THE 13TH GATE Haunted House
THE 13TH GATE – Portals to Hell
By CHRIS ALEXANDER
The good lads at Midnight Productions don’t mess around when it comes to terrifying both residents of and visitors to Baton Rouge. Not satisfied with scaring the pants off you in one attraction, they’ve situated a double-shot spook-house experience on either side of a street in the Louisiana city: the award-winning flagship haunt The 13th Gate and its nearly-as-hair-raising counterpart Necropolis 13. FANGORIA spoke with Midnight director Dwayne Sanburn about the company’s morbid modus operandi.
FANGORIA: With two horror houses, you are almost in competition with yourself! How do you plot such shock? Is there a method to the madness?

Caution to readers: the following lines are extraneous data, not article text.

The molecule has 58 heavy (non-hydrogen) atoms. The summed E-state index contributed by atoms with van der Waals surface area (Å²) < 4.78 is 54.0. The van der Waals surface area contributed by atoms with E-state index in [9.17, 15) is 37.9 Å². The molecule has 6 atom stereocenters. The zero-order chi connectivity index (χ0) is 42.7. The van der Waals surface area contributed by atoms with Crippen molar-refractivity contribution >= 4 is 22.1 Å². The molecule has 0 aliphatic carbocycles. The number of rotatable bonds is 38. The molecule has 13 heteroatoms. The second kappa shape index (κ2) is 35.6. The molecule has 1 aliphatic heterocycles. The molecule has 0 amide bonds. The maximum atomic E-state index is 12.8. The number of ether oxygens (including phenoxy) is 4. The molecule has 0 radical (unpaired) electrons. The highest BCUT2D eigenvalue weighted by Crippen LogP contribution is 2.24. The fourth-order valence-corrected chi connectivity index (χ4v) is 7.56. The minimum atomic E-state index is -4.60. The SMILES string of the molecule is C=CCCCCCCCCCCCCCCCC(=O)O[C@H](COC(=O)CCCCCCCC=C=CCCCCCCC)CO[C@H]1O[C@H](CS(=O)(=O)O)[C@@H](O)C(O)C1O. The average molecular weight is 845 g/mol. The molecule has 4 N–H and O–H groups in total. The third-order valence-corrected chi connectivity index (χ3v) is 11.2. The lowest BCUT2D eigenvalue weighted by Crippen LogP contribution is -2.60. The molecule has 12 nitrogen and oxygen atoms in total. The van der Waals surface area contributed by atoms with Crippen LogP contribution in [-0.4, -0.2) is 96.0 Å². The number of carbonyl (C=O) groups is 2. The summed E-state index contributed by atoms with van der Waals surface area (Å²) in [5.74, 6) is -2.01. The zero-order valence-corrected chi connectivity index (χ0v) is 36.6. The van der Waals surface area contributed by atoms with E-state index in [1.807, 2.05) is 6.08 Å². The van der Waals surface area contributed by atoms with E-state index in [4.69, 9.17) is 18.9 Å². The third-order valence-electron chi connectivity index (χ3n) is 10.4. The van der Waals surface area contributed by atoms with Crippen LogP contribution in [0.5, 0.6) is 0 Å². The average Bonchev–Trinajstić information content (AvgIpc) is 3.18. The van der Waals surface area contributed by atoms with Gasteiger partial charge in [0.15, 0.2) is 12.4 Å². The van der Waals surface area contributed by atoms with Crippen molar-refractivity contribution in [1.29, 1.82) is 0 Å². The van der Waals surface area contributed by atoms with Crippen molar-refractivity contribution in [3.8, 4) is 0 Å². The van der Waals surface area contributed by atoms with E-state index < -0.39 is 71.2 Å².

DWAYNE SANBURN: I don’t think there has ever been a time when we didn’t have a trick up our sleeve! We are always planning ahead and growing our attractions. The 13th Gate recently introduced a huge new section called 1888, where guests can enter the fog-filled streets and dark alleys of East End London during the time of Jack the Ripper. We’re creating a very dynamic environment where the characters go about their daily lives regardless of the audience, something I don’t think you see much in haunted attractions. This is going to create a very real feel to the area, making it seem much more dangerous than someone waiting to pop out of the dark and scare you—though there will be plenty of that, too.
In addition to the unique acting style, a considerable amount of detail is going into this year-long construction project. This ranges from 2,000 fiber-optic stars above the tops of the buildings to a very disturbing cholera victim in the city morgue, compliments of Glenn Hetrick of Optic Nerve Studios and the TV show Face Off, to the smells and sounds of the period—which you can expect to be very unpleasant!
FANG: That’s fascinating: attacking all the senses of your patrons…